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Some Kansas City Restaurants Closing Again After Employees Test Positive For Coronavirus

Laura Norris (front) with Ragazza staff in early March. Ragazza is closed until July 9 after three employees tested positive.

Throughout the pandemic, restaurants have carried the burden of public health and safety as well as the safety of their employees and their own bottom lines. Now they face a new round of closures as employees test positive.

To stay in business during the coronavirus pandemic, area restaurants retooled their models months ago, incorporating carry-out and to-go services. Those same places opened their dining rooms when municipalities gave the green light. Now, though, some are closing their doors, again — this time without carryout — after employees have tested positive for COVID-19.

All along, the onus has been on restaurants to protect their employees and the public from the virus. Some fear that might be an inappropriate amount of responsibility for one industry.

“The general public has proven through the last couple weeks that they just want to go out to eat. They don’t care. They just want to be out and about and resume whatever their normal life was,” chef Patrick Ryan says. “Just because places are open doesn’t mean it’s safe.”

Ryan owns Port Fonda and says that from the beginning of the pandemic, he kept his eye on restaurants’ responses nationally to gauge what would be best for his team of 45. Port Fonda stayed closed completely until about three weeks ago, when he decided to try offering take-out and limited outdoor seating.

However, only two weeks in, one of Ryan’s cooks tested positive, and so Port Fonda shut down again. He doesn’t doubt for a moment that Port Fonda will reopen in the future, but he says he has no idea when that will be.

“Even opening again soon seems kind of ridiculous,” Ryan says. “The last thing I want to put my staff through or myself through is opening again just to have to close down again and have to restart the whole thing.”

Because he hasn’t had work for his staff, he knows that they’ve had to pick up hours elsewhere. Six of his cooks each had three other jobs at one point, so they were exposed to that many other people on a regular basis, not just to each other. And Ryan says he knows that those other employers weren’t enforcing distancing.

“It’s really hard to police people when they’re not in your building, and it’s unfair to tell people that they can’t go try to survive,” Ryan says.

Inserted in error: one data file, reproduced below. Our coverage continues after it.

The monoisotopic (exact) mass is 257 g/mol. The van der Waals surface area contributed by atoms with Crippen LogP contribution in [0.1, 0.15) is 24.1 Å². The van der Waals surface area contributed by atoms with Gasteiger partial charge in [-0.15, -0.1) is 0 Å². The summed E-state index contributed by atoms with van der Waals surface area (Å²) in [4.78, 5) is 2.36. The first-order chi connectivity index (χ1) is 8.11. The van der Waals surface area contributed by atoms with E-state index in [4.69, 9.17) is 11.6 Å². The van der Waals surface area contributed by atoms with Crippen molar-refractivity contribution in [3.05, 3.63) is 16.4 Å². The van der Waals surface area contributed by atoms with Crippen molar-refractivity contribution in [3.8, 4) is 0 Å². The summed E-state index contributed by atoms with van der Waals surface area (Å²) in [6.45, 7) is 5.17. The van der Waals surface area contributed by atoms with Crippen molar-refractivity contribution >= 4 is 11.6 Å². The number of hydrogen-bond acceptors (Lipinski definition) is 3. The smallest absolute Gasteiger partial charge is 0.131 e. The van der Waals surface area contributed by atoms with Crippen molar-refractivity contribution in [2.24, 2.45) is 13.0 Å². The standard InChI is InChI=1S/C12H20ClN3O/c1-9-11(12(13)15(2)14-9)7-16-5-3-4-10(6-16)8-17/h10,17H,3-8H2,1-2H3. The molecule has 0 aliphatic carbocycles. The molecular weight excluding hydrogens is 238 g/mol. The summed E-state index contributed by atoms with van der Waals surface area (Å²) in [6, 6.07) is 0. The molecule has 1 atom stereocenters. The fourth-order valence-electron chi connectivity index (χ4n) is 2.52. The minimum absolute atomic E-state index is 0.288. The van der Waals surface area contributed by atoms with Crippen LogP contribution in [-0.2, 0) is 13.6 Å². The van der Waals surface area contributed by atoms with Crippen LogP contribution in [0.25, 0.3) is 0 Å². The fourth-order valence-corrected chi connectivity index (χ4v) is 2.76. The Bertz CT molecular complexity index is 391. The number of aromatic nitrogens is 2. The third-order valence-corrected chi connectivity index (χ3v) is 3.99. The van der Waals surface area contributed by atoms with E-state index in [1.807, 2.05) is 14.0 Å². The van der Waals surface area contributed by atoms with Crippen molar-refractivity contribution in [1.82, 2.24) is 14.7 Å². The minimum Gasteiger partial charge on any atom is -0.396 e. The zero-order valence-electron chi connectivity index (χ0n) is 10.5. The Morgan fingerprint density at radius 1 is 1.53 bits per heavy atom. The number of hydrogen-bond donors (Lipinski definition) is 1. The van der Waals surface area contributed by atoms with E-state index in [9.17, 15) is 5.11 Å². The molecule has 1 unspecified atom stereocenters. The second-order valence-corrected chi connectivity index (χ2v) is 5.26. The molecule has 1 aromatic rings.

Laura Norris, owner of Ragazza, says that she had three employees who tested positive. She shut down June 19 but plans to reopen on July 9.

Like the Port Fonda employees, hers didn’t contract the virus in-house.

Ragazza had been open for dine-in since June 2. “By following the CDC protocols, by following our health department protocols, we didn’t see spread within the restaurant, which I think is a super important thing for people to understand,” Norris says.

Of the three employees who tested positive, two lived together and shared childcare with the third.

Pitch food writer Liz Cook says, “I really wish that we had not shifted the burden of public health onto restaurants and asked them to make that impossible decision in terms of whether to stay afloat and protect the jobs of their employees, or close down and be as safe as possible in preventing the spread of the virus.”

She says she’s glad that Kansas City and nearby cities have made masks mandatory. The mandate supports front-of-the-house staff who deal with angry customers who don’t want to wear masks, but Cook says it’s still only a band-aid on an “enormous, bleeding wound.”

In April, as many as 8 million restaurant workers were jobless nationwide. When dining rooms reopened, about 1.4 million regained or found new work in the industry. But restaurants are beginning to close again — some because employees tested positive, others because the business can't survive, and still more because of fears that Fourth of July traffic that might further the spread.

“Service industry workers were struggling in normal times in a lot of ways, and these are people who disproportionately don’t have health insurance and are probably the least equipped to weather a COVID outbreak, and who probably have a less generous financial cushion when they lose their jobs,” Cook says.

The Independent Restaurant Coalition is pushing for action from Congress that would assist independently owned restaurants with a $120 billion revitalization fund, because “500,000 independent restaurants and 11 million jobs are on the brink of going away forever,” according to the Coalition’s website.

On July 1, Congress extended the $660 billion Paycheck Protection Program to August 8. Both Norris and Ryan are enrolled in the PPP. Norris says she’s relying on it to avoid bankruptcy; however, she’s uncertain if she’ll be able to avoid paying back the government at the end of the extension.

Cook says, “Independent restaurants are really what makes the scene unique and gives it its character and vibrancy, so I’m extremely worried that we’re going to lose that big piece of what makes the KC dining scene unique.”

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